.....Advertisement.....
.....Advertisement.....

Today's News

  • Harrison Circuit Court

    HARRISON CIRCUIT COURT
    Judge Jay Delaney
    presiding July 19, 2011
    CRIMINAL CASES
    Jason Angel, bond forfeiture hearing; motion to forfeit bond granted, order entered.
    Jerry W. Hall, 1986, probation revocation hearing; probation violation; hearing held, found to have violated probation, probation revoked, one year sentence imposed.
    Harold Trimpe, 1981, pretrial conference; flagrant non-support, persistent felony offender-second degree; case dismissed.

  • Cummins-Cobbins plan September wedding

    Tyris, Alarra, Airsiah Cobbins, along with their grandparents, Vesta Cummins of Georgetown, Ky. and the late Blaine Cummins, announce the engagement and forthcoming marriage of their parents, Cartia Renee Cummins and Larry Denard Cobbins Jr., son of Vivian Bender and Larry Cobbins Sr. of Hattiesburg, Ms.
    Cummins is a 2001 graduate of Harrison County High School. She is employed as a receptionist at the Scott County unemployment office and is also a certified nursing assistant.

  • Renovate strawberry patch

    The strawberry was first cultivated in the 14th century after a French spy collected a berry from Chile and presented it to France’s King Charles V who then planted it in the Louvre’s Royal Garden.  
    By the 17th century this Chilean strawberry was crossed with some found in the Virginia colonies which gave way to the large-fruiting varieties we enjoy today. But don’t be fooled, large does not always mean flavorful.

  • May family to host Farm Field Day Aug. 8 near Leesburg

    David and Nancy May will host the first of three field days in Harrison County on Monday, Aug. 8, at 6 p.m. The farm is located on KY 1842 just outside of Leesburg. The farm is a rolling beef farm and wooded area with in excess of 500 acres.
    During most field days, a tour is made of the farm layout with an observation the operation.

  • Brooks- Palmer to wed Aug. 27 in Georgetown

    Haley and Taylor Palmer of Georgetown, Ky., announce the forthcoming marriage of their father, Jonathan Journey Palmer of Georgetown, to Emily Sue Brooks of Lexington.
    Brooks is the daughter of Francis Leo Brooks of Harrodsburg and Susan Brooks of Lexington.  She is a 2002 graduate of Bryan Station High School, Lexington, attended EKU 2002-2005 and attends Midway College School of Nursing.  She is employed with Kohl’s of Georgetown.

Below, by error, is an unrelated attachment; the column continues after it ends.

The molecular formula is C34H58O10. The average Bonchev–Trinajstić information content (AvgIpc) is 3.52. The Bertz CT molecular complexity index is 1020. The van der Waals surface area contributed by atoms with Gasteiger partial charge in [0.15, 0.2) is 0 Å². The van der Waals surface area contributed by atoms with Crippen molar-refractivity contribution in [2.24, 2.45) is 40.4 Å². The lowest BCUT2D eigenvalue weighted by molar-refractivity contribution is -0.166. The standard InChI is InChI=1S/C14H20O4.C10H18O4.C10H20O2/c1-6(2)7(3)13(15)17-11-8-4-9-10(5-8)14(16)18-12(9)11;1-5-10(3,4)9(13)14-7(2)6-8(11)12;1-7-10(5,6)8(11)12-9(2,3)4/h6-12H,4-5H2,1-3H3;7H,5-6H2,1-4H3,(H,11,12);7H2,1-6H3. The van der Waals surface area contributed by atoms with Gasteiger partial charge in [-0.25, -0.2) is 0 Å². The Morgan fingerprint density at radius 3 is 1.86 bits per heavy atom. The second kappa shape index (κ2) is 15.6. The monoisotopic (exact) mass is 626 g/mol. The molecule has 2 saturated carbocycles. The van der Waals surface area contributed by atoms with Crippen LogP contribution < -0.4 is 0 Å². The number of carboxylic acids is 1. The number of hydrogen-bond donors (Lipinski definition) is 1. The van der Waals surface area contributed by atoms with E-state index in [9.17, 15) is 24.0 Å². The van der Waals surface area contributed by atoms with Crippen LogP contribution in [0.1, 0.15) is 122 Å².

• Tobacco disease update and prevention suggestions

    Blue mold finally moved out of Pennsylvania, and fortunately it went north.  
    On July 21, a case of the disease was reported in an 8-acre field of tobacco in Massachusetts. Apparently this was a very mild outbreak that affected a handful of plants in the planting.  
    Current information from the North American Plant Disease Forecast Center at NC State indicate that the threat to Kentucky and surrounding states from blue mold remains extremely low.   

  • Local man completes Kentucky Agricultural Leadership Program

    Todd Harp of Paris recently completed a Kentucky Agriculture Leadership Program.
    Agriculture and rural communities face tremendous challenges in today’s political, social, and economic environment. Thus, it is critical that this industry develop leaders to address these challenges and create opportunities for future generations.

  • McCauley to celebrate birthday

    Thomas Jackson McCauley of Harrison County will celebrate his 95th birthday on Friday, July 29.

  • MyPlate: A new symbol, suggestions for eating healthy

    The MyPlate symbol, with a plate, fork and drinking glass, simplifies the message for healthy eating. The plate is divided into four equal sections – vegetables and fruits fill the left half, and grains and protein fill the right. The glass represents dairy products.

  • Drastic weather calls for drastic calendar

    There’s no doubt that last winter was difficult.
    It was tough for families and businesses, but it also wrecked havoc on the school system’s calendar.
    The end of the school year was a scramble to get all the days of instruction in that are required by the state.
    Many years ago, possibly in the late 70s when there were snow storms of epic proportions, Harrison County students not only had extended days, they also had to go on Saturdays.